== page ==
Is it Allergies or Mold?123

If you experience seasonal allergies, then you’re all too familiar with itchy, watery eyes, congestion, sneezing, runny nose and scratchy throat that occurs in the spring and summer. But if your symptoms are lingering throughout the year, it may be deeper issue like a mold allergy. While many of the symptoms of seasonal allergies and mold can often overlap, you can often tell which is the source of your symptoms by when you have them. Seasonal allergies typically occur between late February and early September, while mold allergies can occur all year-round. While ragweed season is also a common cause of symptoms, which occurs between late summer and mid-fall.

Also, seasonal allergies usually affect people when they are outside or have their windows open, while mold allergies usually affect people when they’re inside and have their windows shut. This would be similar to “sick building syndrome” where a person goes to work and their hay fever like symptoms are triggered but then they return home, they’re fine, only in reverse. If you experience problems when spending time indoors — especially in the bathroom, kitchen, laundry room or basement — they’re probably due to mold.

If you’re diagnosed with a mold allergy, it’s important to take care of your home to prevent mold from growing and causing symptoms, which can worsen over time and even trigger asthma attacks. Water damage and high levels of humidity are the two most common ways mold can grow in your home and begin to adversely affect your health. You can significantly reduce your chances of mold in your home by following these help tips:

To Reduce Mold in Your Bathrooms:

  • Use an exhaust fan or open a window in the bathroom during baths and showers.
  • Remove bathroom carpeting from places where it can get wet.
  • Scour sinks and tubs at least monthly. Fungi thrive on soap and other films that coat tiles and grout.
  • Quickly repair any plumbing leaks.

To Reduce Mold in Your Kitchen:

  • Clean garbage pails frequently.
  • Clean refrigerator door gaskets and drip pans.
  • Quickly repair any plumbing leaks.
  • Use an exhaust fan when you are cooking or washing dishes.

To Reduce Mold in Your Laundry Area:

  • Remove clothes from washing machine promptly.
  • If you have a front-loading washing machine, clean the rubber seal and inside of the door. Leave the door cracked open when the machine is not in use.
  • Don’t leave wet, damp clothes sitting around.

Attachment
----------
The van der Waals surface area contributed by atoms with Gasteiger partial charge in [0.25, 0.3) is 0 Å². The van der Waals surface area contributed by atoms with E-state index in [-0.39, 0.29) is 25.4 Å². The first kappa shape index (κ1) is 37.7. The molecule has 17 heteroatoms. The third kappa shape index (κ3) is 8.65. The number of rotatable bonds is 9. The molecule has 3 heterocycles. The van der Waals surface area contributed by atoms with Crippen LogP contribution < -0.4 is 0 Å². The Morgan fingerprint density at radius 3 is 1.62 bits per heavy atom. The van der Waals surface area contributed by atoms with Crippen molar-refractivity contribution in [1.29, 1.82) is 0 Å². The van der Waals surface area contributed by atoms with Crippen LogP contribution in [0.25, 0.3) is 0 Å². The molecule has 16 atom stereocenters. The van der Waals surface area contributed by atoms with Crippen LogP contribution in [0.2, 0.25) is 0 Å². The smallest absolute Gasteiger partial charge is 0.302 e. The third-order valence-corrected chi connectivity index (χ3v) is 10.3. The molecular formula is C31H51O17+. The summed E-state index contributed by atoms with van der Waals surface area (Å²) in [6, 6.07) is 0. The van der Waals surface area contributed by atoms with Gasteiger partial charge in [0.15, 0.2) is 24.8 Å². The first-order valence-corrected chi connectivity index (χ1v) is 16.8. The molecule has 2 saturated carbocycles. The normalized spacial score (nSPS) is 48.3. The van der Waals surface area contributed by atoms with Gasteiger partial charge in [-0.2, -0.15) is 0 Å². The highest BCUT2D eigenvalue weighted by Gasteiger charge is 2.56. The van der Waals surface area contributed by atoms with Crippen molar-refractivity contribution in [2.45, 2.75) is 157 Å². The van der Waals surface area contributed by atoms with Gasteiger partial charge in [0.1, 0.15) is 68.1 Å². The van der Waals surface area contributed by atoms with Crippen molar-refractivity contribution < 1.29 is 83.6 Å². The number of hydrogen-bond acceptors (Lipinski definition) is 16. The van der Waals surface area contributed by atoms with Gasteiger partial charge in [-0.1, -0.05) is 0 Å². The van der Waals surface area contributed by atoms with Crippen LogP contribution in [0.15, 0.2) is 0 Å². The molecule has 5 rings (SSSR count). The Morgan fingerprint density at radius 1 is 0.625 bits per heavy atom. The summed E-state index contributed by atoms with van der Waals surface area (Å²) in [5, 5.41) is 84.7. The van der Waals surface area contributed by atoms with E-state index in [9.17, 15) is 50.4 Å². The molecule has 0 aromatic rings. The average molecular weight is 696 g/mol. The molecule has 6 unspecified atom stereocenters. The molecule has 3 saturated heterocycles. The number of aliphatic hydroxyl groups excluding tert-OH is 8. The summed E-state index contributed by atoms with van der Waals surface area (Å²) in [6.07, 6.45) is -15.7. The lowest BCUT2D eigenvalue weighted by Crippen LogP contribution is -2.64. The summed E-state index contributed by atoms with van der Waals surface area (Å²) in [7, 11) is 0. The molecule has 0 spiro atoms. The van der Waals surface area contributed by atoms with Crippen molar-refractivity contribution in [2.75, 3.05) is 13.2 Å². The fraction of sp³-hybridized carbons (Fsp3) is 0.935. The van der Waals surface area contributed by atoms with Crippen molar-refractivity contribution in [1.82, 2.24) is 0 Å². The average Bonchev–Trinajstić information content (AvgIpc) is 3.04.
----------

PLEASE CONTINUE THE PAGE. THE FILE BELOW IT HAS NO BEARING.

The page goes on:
• Make sure your laundry area has good air circulation.
  • Regularly check the water discharge and water feed lines to ensure no leaks or water damage.

To Reduce Mold in Your Bedrooms:

  • Polyurethane and rubber foams seem especially prone to fungus invasion. Use plastic covers on bedding made from these foams.
  • Throw away or recycle old books, newspapers, clothing or bedding.
  • Check windows for condensation (water droplets or mist).
  • Improve air flow through your bedroom. If your closet is colder than the rest of your room, leave the closet doors open.

To Reduce Mold in Your Basement:

  • Quickly repair any plumbing leaks.
  • Promote ground water drainage away from a house. Remove leaves and dead vegetation near the foundation and in the rain gutters.
  • Install a properly sized and adequate dehumidifier.
  • Monitor and repair any water damage from storms or hydrostatic issues around the perimeter.

To Reduce Mold in Your Whole House:

  • Have a monthly or bi-weekly check of your home, even in rooms which aren’t occupied ensuring no water damage or humidity spikes.
  • Increase air flow in your home.  Open doors between rooms, move furniture away from walls and use fans if needed.
  • Repair roof leaks and roof gutters. Clean out your gutters to remove leaves and debris. When gutters are full or damaged, it can cause leaking.
  • Hire professionals to repair issues around your home when inexperience may hinder the proper solution.
  • Mitigate any water damage upon the occurrence.  Don’t let even small leaks fester into bigger problems.

What Are the Treatments for Mold Allergy?

In some cases, there may be ways to reduce or remove mold exposure. This may not always be possible and you may need medications.

  • Avoid contact with mold. (See tips above)
  • Take medications for nasal or other allergic symptoms. Antihistamines and nasal steroids are available over the counter without a prescription. If you have allergic asthma, talk to your doctor about which medicines may be best for you. You might also be a candidate for allergy shots. Allergy shots may help reduce symptoms and medications.

About the author: Joe Fiorilli